Five frustrations of dealing with the Bureau of Prisons

Five frustrations of dealing with the Bureau of Prisons

More like BOO: A Sunshine Week five-list look at one of our favorite least favorite agencies

Written by
Edited by JPat Brown

The records community was practically built on a communal necessity to avoid gaslighting-by-government. And if Sunshine Week is the annual choral concert, then Bureau of Prisons basically asks to have its discord sung.

It’s not like the BOP is the worst federal FOIA agency. There are plenty of contenders for the prize and BOP’s annual FOIA report numbers aren’t really stand-outs. But peer-group mediocrity shouldn’t be the best metric we have for determining the usefulness and success of our FOIA offices.

In a year when criminal justice reform as a hot talking point threatens to be engulfed in electoral hysteria, each stalled FOIA request is a new frustration. Here’s five of the biggest headaches.

5. The redirection delay

I’m not the perfect requester, and prolific though they may be, most people aren’t. But whether for straight organizational reasons or in order to stall, the BOP doesn’t do much to help. This request for reviews of the Federal Prison Industries’ pilot programs, for one, was initially sent to that office itself, instead of the BOP’s main FOIA location.

Though FPI was quick to point out the mistake, the resubmission to BOP was stalled when I failed to clarify that, yes, by submitting a FOIA request to the proper office, I was in fact submitting a FOIA request to that office. It’s like they had no idea what that was about.


4. Oh, you meant those records

When MuckRock user Chris Caesar requested a list of all employers using labor from UNICOR, the BOP withheld the entire list.

A less direct but related request for a list of prisons involved in FPI programs, however, at least garnered the facilities employing labor, the number of inmates involved, and the type of industry hiring them.

Such an approach adds a few steps, but can help get at information another way, which the BOP isn’t going to go out of its way to point out for you.

3. Redacted up the wazoo

When you open a collection 200 completely-redacted documents, it’s hard not to see them as so many middle fingers stuffed in a the world’s most passive aggressive manila envelope; the experience is both horrific and stultifyingly boring in its overlord disregard for citizen inquiry.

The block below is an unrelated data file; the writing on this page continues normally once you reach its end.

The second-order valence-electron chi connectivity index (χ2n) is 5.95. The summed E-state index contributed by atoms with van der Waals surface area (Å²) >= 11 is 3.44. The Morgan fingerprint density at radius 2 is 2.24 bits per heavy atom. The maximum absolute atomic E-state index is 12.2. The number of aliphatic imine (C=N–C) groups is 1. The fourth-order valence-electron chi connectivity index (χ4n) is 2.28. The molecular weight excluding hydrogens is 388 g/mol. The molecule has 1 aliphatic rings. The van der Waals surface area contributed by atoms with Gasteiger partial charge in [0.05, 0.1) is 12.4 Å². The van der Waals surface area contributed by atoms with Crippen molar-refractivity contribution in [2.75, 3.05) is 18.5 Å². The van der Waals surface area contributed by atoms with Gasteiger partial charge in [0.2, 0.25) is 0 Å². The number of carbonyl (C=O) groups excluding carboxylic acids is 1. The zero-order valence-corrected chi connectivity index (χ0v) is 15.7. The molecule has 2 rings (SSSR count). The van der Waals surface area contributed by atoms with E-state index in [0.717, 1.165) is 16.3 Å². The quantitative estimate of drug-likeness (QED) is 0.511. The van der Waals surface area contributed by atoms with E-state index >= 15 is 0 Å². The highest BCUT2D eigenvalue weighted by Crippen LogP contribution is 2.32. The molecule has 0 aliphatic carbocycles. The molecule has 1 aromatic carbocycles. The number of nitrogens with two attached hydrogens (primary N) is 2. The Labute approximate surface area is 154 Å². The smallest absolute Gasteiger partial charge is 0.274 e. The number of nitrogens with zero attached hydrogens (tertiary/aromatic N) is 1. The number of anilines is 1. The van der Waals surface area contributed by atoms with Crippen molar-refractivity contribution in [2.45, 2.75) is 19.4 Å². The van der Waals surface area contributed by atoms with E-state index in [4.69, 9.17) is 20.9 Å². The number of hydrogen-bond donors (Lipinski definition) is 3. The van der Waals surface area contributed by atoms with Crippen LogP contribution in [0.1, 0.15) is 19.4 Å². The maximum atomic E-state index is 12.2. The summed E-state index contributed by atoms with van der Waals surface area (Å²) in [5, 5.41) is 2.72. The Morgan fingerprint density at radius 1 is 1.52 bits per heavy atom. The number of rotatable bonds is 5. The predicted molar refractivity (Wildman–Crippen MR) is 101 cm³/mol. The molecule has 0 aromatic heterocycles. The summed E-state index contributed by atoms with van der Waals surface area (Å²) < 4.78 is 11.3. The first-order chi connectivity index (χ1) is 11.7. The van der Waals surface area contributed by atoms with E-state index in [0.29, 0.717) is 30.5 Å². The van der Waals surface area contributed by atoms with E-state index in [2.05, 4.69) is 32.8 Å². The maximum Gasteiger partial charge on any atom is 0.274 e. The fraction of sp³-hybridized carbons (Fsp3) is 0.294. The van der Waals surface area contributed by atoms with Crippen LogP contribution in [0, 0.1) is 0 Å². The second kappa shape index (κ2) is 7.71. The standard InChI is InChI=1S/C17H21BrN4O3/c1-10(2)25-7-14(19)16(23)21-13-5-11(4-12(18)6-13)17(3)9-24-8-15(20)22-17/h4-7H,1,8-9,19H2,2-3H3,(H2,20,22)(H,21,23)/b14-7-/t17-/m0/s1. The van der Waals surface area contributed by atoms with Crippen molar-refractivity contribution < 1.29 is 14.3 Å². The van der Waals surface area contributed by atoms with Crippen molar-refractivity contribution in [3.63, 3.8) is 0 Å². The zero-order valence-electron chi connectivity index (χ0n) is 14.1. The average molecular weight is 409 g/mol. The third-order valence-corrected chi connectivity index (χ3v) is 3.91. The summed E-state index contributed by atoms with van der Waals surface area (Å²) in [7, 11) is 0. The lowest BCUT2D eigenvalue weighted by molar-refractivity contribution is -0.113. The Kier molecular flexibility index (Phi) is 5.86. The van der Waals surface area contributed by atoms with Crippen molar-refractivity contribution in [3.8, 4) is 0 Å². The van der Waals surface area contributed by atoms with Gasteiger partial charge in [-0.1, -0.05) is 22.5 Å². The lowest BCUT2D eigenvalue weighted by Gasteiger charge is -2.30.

In yesterday’s best of redactions piece, JPat highlighted the hilarity of receiving a package covered in “screw you” yellow. That’s fortunate - at least there’s humor in the response if not anything at all useful.

That particular request was actually the aggregation of two related to global public relations firm Burson-Marstellar: one for a list of contracts and another for contents related to a particular one. All were withheld under exemptions b(4), trade secrets, and b(5), interagency communications,.

Should a list of BOP contracts with any organization, public relations firm or not, be withheld? Or one of those contracts wholecloth? Certainly not, but the BOP seems to disagree, and that’s not really a laughing matter.

2. Who even has some of these records?

When a government head wants to join the private sector, that person needs to request an ethical review of the circumstances. If a government official is extra special high up, then an extra special certification is supposed to be provided by the Director.

Those circumstances are interesting if one is, say, investigating an industry in which former BOP Directors go on to make beaucoup bucks working for private enterprise. According to the Federal Register, this is a pretty codified, but it’s harder to tell who is holding onto the standard.

The BOP pointed me to the Federal Register …

The Federal Register pointed me to the online resources …

Where there weren’t any records to be found …

Where they now live has yet to be cleared up, but it points to a gap in our records management, the “I thought you had it” effect. And for an agency that handles the transport and containment of human lives, the fact that people can’t usefully locate the very checks built to keep the system honest is unnerving.

1. Fees, fees, fees

Every requester will gripe about fees, but the BOP, while generous with their use of the taxpayer-provided colored ink, can be less so in other situations. An aggregated request of half a dozen contracts and related materials for private prisons, for example, has a going rate of almost $400.

It’s a pittance compared to some other estimates but can be a paralyzing barrier to entry if funds are unavailable. Perhaps a flare of prison population chatter isn’t enough to encourage a preemptive release that will be publicly available, but then it begs the question of what the Bureau of Prisons does consider information in the public interest.

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